Namibia News

NamPower ready for Eskom shutdown

NAMPOWER has put in place mitigating measures to ensure the continuity of electricity supply to Namibia in the event that South Africa’s power utility, Eskom, is ‘unplugged’.

The neighbouring country’s power supplier is said to owe its main technical contractor, the software giant Oracle Corporation, millions of dollars.

NamPower managing director Simson Haolofu on Friday said while Namibia produces 40% of its energy requirement, the remaining 60% is imported from neighbouring countries, of which 30% is from South Africa.

In a press release issued by Eskom last week, it confirmed it is involved in a contractual dispute with the South African arm of Oracle Corporation.

Oracle first claimed it had been underpaid by an amount of approximately N$7,3 billion, which is disputed by Eskom.

Eventually, the amount claimed by Oracle was reduced to just under N$400 million.

“As far as Eskom is concerned, the amount due to Oracle is approximately N$166 million in total,” the statement read.

Eskom offered to settle the N$166 million, and proposed a verification and court process to legally and sustainably resolve the dispute. Oracle rejected this approach, threatening to terminate its services to Eskom.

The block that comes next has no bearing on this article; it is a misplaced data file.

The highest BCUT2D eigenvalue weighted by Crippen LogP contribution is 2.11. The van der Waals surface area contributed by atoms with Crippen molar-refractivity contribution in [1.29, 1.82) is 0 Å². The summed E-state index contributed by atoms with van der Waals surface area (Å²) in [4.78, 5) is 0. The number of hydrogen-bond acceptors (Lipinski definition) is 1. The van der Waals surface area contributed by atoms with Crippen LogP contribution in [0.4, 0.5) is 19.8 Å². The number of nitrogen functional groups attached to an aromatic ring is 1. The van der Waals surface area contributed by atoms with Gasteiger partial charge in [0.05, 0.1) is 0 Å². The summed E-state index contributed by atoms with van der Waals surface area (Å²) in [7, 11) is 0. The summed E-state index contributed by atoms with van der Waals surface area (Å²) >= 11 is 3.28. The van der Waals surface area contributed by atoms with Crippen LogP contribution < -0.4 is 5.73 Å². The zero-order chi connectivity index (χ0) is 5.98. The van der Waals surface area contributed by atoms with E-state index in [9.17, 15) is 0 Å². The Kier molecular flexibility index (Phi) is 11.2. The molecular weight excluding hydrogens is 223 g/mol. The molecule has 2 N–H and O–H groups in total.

Eskom then approached the South African High Court to compel Oracle in essence to continue providing it with technical support services until April 2022.

Last week, the court dismissed the application. Eskom intends to launch an application for leave to appeal.

“As far as technical support services are concerned, Eskom has assessed the risks in the event of Oracle withdrawing technical support services. Eskom has interim risk-mitigating processes in place to reduce the risk of its operations being disrupted,” the statement said.

Technical experts in South Africa have told the media Eskom’s mitigating measures may be too little too late, considering that most of the services provided are computerised, and that the only current option would be the manual conducting of services.

This would require manpower and skills in a very short time.

“NamPower is aware of the situation and has put in place mitigating factors to ensure the continuity of supply to Namibia,” Haolofu said.

He said NamPower is an independent company and makes its own decisions pertaining to power supply.

“NamPower will ensure that the country continues to be supplied in any and all situations, as it has arrangements with other suppliers in the region to make sure the country’s energy requirements are met at all times.”

He said NamPower is busy rolling out a number of power-generation projects as per determination of the Ministry of Mines and Energy, and once these projects are fully implemented, Namibia’s dependency on imports would be reduced.

NamPower owns and operates three power stations with a combined capacity of 459,50 MW.

These power stations are the main sources of local power generation capacity in the country, and include the Ruacana hydroelectric power plant (347MW), the Van Eck coal-powered plant in Windhoek (90 MW), and Walvis Bay’s Anixas heavy fuel-oil-powered plant (22,5 MW).

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